Fortunately, that has—for the most part—changed. Today some boot companies make footwear that is only for women—designed on a women's last, which is narrower in the heel and has a slightly different arch than a men's last. Most outdoor apparel makers are also paying closer attention to how women like their clothes to fit, and designing them accordingly. Some women-specific pack makers are designing their bags specifically to complement the shape of a woman's back.
To part two of your question: What will help my performance? I think that whatever fits best, that's what. That's particularly true of footwear, but I think also holds for clothing and other gear. Take skis. For several years now, women have been able to purchase skis made just for them. Generally, these skis have a touch more flex (due to the fact the average woman has less muscle mass than the average man), are lighter, and have the binding mounts a little forward for easier turning. Now, you may not want or need those features—maybe you ski well and perform well on a man's ski. And that's fine. But you do have the option, and some women will find that a ski, such as Atomic's B:9 ($650 with Device 412 bindings; www.atomicsnow.com), makes them a better skier.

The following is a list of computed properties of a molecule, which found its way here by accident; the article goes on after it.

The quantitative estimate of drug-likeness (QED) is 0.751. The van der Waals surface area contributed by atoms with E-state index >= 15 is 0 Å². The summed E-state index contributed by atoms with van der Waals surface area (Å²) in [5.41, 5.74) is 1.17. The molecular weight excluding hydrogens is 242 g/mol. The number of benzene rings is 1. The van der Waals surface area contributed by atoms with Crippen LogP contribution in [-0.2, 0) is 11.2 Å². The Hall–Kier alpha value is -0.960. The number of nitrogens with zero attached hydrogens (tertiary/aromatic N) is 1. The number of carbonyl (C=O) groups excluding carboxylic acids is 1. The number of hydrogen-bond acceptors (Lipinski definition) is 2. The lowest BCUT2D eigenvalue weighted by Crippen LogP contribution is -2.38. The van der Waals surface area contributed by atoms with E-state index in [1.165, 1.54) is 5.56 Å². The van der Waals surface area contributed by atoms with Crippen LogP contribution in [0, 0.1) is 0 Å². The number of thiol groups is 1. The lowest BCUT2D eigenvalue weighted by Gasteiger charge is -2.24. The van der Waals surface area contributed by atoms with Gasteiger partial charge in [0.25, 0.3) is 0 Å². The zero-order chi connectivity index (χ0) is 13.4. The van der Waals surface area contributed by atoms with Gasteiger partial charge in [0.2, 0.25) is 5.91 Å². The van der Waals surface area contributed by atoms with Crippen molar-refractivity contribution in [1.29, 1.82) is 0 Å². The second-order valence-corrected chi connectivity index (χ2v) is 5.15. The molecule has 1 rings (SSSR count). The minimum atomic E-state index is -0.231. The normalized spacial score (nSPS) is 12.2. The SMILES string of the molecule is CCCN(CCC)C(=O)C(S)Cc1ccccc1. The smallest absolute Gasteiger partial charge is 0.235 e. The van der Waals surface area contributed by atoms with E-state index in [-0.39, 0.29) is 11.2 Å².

Quality-wise, though, no difference. The men's stuff and women's stuff uses the same materials and same manufacturing methods. I will accept the notion that a "lighter" ski is not as rugged, but if you take into account who is using the ski, that ceases to matter. Besides, when was the last time you saw anybody break a ski?
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